The crowdfunding model lets Malaysians bypass banks for loans and connect directly with investors.
Sunday 19, May 2019
(Bloomberg) --Malaysia’s government is turning to the wealth of the masses, instead of reticent banks, to help solve a $4.8 billion property overhang.
Lim Guan Eng, Malaysia’s Finance Minister, said that property crowdfunding offers an alternative for home buyers, adding that he may take action against banks for rejecting housing loan applications without reason.
“But if the banks refuse to lend, it will be not only just an option, it may be more than that,” Lim said.
The Securities Commission (SC) stated that together, equity crowdfunding and peer-to-peer platforms have so far raised MYR 350 million ($84 million) for small businesses, with more than half of the 11,261 investors being younger than 35 years old.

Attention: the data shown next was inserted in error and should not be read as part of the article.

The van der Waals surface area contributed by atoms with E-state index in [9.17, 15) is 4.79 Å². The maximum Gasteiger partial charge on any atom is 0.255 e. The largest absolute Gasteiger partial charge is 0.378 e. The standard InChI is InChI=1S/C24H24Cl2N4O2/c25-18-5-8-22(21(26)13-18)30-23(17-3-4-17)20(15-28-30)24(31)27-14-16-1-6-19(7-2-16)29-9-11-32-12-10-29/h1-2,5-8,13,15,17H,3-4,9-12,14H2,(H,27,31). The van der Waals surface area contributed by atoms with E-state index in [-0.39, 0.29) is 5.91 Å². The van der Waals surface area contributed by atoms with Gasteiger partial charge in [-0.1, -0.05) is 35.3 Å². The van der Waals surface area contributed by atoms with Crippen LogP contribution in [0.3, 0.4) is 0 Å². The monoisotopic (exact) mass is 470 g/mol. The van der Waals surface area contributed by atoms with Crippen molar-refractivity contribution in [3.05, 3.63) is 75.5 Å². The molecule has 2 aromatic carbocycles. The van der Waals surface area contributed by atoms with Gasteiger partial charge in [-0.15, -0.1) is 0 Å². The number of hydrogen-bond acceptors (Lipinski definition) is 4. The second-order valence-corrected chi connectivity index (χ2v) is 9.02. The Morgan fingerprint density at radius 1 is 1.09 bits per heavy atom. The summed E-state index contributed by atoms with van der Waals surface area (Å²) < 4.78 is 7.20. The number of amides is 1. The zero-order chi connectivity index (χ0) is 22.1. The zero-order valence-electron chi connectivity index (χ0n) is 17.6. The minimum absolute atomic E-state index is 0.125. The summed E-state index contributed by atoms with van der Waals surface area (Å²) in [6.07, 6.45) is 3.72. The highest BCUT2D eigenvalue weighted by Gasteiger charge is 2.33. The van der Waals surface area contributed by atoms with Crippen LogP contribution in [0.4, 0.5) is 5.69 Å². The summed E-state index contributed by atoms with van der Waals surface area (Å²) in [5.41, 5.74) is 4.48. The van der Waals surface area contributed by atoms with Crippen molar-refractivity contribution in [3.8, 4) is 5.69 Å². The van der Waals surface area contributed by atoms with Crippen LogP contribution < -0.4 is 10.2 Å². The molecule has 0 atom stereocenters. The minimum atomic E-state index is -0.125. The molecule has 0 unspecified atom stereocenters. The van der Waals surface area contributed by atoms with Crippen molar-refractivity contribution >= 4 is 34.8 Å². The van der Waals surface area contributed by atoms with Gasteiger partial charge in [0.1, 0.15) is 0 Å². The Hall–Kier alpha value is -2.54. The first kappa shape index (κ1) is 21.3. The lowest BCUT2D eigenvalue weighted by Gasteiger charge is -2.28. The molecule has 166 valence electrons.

The SC set out guidelines for property crowdfunding last week and urged those interested in setting up such a platform to call them.
Lim expects fintech to help address the gap between the glut in property supply and a lack of affordable homes.
Similarly, the government has pushed for discounts and waived stamp duty fees for first-time buyers, but he remains unhappy with the banks’ role. Loans disbursed to buy residential property shrunk five per cent in the first quarter from a year ago.
“I hope when I keep publicly asking the banks to lend more, they do not have a counter reaction by restricting loan lending,” Lim said.